The Super Sam building in central Warsaw houses two supermarket self-service food areas (“sam” means “self” in Polish) that flank storage and preparation areas in the center. The problem addressed in the structural solution for this prominent urban site was to create a “signature” roof that would also express the tripartite configuration of interior spaces.
A hanging roof was favored from the start of the design process. However, this design would ordinarily require sloping cable backstays that would consume valuable land area and, because of their outdoor, ground level exposure and small cross-section, could be particularly vulnerable to catastrophic damage caused by vehicular collisions or vandalism. Through progressive design iterations, a solution was developed that eliminates backstays by alternating cables and arches of similar curvature. The outward component of arch thrust exactly balances the inward component of cable pull at each end, leaving only the vertical components of these forces to be supported by columns. The steel angle components of the roof were fabricated in pieces 3 meters (10 feet) wide so that they could be transported through the city streets.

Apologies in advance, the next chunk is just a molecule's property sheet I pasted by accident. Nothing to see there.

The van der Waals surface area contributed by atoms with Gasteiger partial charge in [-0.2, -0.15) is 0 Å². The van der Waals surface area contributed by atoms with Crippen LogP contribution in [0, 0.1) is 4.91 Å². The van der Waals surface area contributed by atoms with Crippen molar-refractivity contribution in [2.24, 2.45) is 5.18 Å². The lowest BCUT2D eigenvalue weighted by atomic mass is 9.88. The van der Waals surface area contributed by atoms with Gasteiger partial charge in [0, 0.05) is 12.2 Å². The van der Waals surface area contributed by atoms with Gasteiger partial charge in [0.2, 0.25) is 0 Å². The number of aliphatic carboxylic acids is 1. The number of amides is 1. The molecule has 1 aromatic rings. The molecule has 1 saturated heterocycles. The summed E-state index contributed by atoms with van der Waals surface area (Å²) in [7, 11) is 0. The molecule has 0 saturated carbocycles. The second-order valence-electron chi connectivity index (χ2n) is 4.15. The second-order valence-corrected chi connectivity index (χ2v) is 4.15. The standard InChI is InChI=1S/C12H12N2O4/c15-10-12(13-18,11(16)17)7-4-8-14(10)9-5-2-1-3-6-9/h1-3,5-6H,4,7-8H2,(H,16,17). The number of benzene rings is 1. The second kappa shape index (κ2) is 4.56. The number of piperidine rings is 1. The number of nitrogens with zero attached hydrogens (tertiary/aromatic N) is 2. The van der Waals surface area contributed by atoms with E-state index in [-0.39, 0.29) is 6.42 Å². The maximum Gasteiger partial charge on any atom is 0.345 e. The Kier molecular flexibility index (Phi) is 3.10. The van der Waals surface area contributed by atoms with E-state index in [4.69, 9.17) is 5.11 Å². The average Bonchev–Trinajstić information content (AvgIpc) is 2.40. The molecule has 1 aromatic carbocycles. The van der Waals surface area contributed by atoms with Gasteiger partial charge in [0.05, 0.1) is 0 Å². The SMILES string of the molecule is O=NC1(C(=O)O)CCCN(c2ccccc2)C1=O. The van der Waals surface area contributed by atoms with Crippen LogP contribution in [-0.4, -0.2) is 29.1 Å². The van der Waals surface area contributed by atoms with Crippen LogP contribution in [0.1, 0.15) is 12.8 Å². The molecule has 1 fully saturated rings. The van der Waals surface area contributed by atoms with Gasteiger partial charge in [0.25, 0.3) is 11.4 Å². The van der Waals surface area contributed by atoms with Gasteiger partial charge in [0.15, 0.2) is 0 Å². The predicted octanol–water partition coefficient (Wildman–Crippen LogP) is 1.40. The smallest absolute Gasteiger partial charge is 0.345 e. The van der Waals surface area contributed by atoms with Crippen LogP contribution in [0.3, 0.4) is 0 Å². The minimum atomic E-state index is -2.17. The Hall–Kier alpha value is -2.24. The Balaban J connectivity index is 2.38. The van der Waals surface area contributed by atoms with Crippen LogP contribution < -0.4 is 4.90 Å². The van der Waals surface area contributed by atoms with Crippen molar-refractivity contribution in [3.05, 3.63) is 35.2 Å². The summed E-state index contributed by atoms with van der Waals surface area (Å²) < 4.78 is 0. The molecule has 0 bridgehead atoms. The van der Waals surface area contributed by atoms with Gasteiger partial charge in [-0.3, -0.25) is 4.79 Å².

The alternation of cables and arches produces a pleasingly rich, pleated form for the roof. Inside the market, the roof structure is covered with wood slats that visually retain and reinforce the pleated geometry. Collaborators on this project included architect Maciej Krasinski and engineers Andrzej Zórawski, Aleksander Wlodarz, and Stanislaw Kus.
[This project is included in the 2006 exhibit "Waclaw Zalewski: Shaping Structures" which opens at the Massachusetts Institute of Technology in April 2006. The entire exhibit, reviewed by Prof. Zalewski, has been created by: Edward Allen, Visiting Professor of Architecture, David M. Foxe and Jeff Anderson. ]
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- Shaping Structures. Statics. John Wiley & Sons, New York (USA), pp. 371-373. (1998):
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